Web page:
Stitch Fix debuted in 2011 to provide women with curated boxes of clothing chosen for them by stylists. It was founded by Katrina Lake. Stitch Fix is a personal styling service that charges a monthly one-time styling fee of $20, which can be applied to any item you buy from the box. The customer fills out a styling profile online and then a Stitch Fix stylist chooses five items to send to the customer. Once received, the customer has three days to choose to keep some or all of the items or return some or all of the items. If the customer keeps all five items, she gets 25% off the total cost. The "Fix" as the box is called, is scheduled by the customer to come once a month, every two weeks, every two months, or however often she wants it. Lake started Stitch Fix out of her Cambridge, Massachusetts apartment to give busy women an easier way to shop.
Stitch Fix's stock price has skyrocketed during the pandemic as people went online looking for safe ways to shop. In October 2020, Lake's net worth was just $360 million. Shares in her company have almost tripled in the last three months, making Lake's just over 10% share in Stitch Fix worth $1.1 billion. Lake is one of 19 self-made female billionaires in the U.S.
Katrina Lake was born on Christmas Eve 1982 in San Francisco. Her mom is a Japanese immigrant and public school teacher. Her father was a doctor and Jewish. She initially planned to follow in her dad's footsteps and become a doctor. She enrolled at Stanford and got her BA in 2005. She became interested in economics and business in college and went on to get her MBA at Harvard in 2011.
Lake created Stitch Fix out of necessity. She wanted to work in the future of retail. Prior to enrolling at Harvard and founding Stitch Fix, she worked as a consultant in venture capital, advising Kohl's and other brick-and-mortar retailers. She realized no one had successfully merged fashion with data yet. They either didn't have or were unable to use data to understand what their customers wanted. She was also having a hard time finding clothing she loved, so she created Stitch Fix. In the early days, Lake collected data from her clients via SurveyMonkey to get a sense of their style. She then hand-picked outfits to send to her customers. She delivered the clothes to their homes and took a $20 check to cover the styling fee.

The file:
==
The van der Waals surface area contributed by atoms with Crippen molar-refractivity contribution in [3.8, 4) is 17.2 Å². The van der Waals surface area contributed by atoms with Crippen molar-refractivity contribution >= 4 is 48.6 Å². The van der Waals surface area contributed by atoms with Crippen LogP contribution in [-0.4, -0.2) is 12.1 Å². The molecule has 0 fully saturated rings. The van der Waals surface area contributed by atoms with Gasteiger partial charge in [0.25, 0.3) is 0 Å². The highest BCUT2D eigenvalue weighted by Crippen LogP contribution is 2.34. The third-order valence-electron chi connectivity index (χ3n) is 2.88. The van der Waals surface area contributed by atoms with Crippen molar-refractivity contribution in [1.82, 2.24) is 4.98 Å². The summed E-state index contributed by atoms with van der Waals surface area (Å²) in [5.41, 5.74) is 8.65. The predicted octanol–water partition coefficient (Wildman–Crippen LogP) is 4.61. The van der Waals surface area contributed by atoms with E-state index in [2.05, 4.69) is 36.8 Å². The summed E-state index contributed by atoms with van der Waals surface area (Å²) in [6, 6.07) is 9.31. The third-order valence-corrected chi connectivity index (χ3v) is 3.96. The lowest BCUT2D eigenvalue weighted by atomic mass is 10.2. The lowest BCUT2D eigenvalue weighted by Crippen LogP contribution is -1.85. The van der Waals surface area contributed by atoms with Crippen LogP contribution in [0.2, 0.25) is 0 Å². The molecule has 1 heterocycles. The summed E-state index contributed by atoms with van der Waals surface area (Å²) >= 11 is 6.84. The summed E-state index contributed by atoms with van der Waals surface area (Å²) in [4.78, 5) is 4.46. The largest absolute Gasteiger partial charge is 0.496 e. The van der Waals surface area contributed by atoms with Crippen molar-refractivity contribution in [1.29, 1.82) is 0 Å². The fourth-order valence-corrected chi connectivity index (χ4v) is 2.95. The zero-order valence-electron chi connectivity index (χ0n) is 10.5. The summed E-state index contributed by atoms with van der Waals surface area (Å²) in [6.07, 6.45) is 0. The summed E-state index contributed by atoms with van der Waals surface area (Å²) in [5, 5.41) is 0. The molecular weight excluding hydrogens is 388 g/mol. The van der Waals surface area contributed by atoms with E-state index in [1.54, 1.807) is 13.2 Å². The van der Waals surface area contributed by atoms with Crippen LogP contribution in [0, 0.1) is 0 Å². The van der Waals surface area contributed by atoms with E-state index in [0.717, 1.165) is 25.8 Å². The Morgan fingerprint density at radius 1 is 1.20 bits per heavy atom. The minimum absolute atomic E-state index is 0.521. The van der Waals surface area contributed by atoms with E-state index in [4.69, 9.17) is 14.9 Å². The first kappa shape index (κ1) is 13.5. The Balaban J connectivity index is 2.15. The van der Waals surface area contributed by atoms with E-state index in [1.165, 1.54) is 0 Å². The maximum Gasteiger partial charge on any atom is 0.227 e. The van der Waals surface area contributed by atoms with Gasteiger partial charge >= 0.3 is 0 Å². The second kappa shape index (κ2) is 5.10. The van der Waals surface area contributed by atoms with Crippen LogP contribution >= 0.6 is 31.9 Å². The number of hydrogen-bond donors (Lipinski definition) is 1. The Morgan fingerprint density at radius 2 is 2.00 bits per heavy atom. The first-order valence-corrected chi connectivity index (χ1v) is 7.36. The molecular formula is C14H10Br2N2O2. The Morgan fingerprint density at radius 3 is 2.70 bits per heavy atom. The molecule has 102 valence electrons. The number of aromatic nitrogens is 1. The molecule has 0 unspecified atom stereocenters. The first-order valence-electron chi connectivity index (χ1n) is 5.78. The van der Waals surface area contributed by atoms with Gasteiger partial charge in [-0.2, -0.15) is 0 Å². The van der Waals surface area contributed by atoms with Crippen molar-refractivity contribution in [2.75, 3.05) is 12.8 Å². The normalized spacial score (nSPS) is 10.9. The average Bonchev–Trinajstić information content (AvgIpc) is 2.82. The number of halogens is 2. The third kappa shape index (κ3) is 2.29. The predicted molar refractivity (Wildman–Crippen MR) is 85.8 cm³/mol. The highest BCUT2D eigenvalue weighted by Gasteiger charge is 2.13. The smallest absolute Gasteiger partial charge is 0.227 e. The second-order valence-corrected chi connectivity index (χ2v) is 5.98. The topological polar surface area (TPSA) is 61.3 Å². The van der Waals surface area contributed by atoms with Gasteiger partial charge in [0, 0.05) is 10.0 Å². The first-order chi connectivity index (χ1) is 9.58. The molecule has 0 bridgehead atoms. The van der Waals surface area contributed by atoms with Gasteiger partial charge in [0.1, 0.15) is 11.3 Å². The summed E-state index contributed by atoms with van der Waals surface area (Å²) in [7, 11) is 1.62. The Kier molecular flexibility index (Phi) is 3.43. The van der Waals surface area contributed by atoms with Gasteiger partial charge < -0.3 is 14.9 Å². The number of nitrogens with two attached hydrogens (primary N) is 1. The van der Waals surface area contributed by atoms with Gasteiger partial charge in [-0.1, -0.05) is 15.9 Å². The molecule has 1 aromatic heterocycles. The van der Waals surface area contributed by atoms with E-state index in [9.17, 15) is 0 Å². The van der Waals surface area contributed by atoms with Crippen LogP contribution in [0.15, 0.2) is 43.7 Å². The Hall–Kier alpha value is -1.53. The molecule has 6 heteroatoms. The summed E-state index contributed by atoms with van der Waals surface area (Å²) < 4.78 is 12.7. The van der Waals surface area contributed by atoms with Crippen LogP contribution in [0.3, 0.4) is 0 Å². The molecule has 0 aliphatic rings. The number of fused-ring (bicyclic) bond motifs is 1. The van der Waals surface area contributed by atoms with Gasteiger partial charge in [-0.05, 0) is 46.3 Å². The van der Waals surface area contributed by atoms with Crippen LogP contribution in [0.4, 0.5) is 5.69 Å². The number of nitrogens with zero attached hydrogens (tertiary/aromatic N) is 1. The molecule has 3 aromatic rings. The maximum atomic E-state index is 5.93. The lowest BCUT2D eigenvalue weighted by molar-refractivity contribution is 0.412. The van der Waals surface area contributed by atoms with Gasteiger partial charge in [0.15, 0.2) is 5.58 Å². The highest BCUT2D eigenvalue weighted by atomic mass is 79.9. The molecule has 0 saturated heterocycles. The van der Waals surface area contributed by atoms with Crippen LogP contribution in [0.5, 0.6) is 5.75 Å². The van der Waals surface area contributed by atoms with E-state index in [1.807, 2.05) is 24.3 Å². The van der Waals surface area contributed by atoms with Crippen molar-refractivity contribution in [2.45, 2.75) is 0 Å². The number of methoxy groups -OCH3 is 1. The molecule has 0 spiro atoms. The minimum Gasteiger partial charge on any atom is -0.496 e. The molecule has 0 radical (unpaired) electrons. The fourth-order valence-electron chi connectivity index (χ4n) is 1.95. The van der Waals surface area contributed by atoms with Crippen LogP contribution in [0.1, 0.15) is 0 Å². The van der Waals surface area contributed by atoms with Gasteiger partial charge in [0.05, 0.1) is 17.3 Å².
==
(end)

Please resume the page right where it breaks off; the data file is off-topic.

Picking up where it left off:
In 2012, she was introduced to Eric Colson, who was then Netflix's VP of data science and engineering. She wanted him to become an advisor to her company but he didn't see the value in her idea. However, the idea stuck with him. A few weeks later he called Lake up, met her for a glass of wine, and by the time he had finished his glass, he was hooked on how smart Lake was and how well developed her plan for her business was. It took Lake just a few months to convince him to join the company as chief algorithms officer. Lake successfully combined data science and marketing to grow Stitch Fix.
With Colson's experience in data science, the company was able to collect a crazy amount of data on its customers. Stitch Fix claimed to track body dimensions, pattern preferences, which clothes from their boxes they kept – and they could also compare it to what items of clothing other people who'd kept those same clothes also kept. With all of this info, Stitch Fix was able to deliver very accurate predictions. Then, a Stitch Fix stylist working from her home in, or wherever – she could be in Chicago or Charlotte, Denver or Dallas – could log in, see what the algorithm delivered for the customers she was styling and create the "Fix."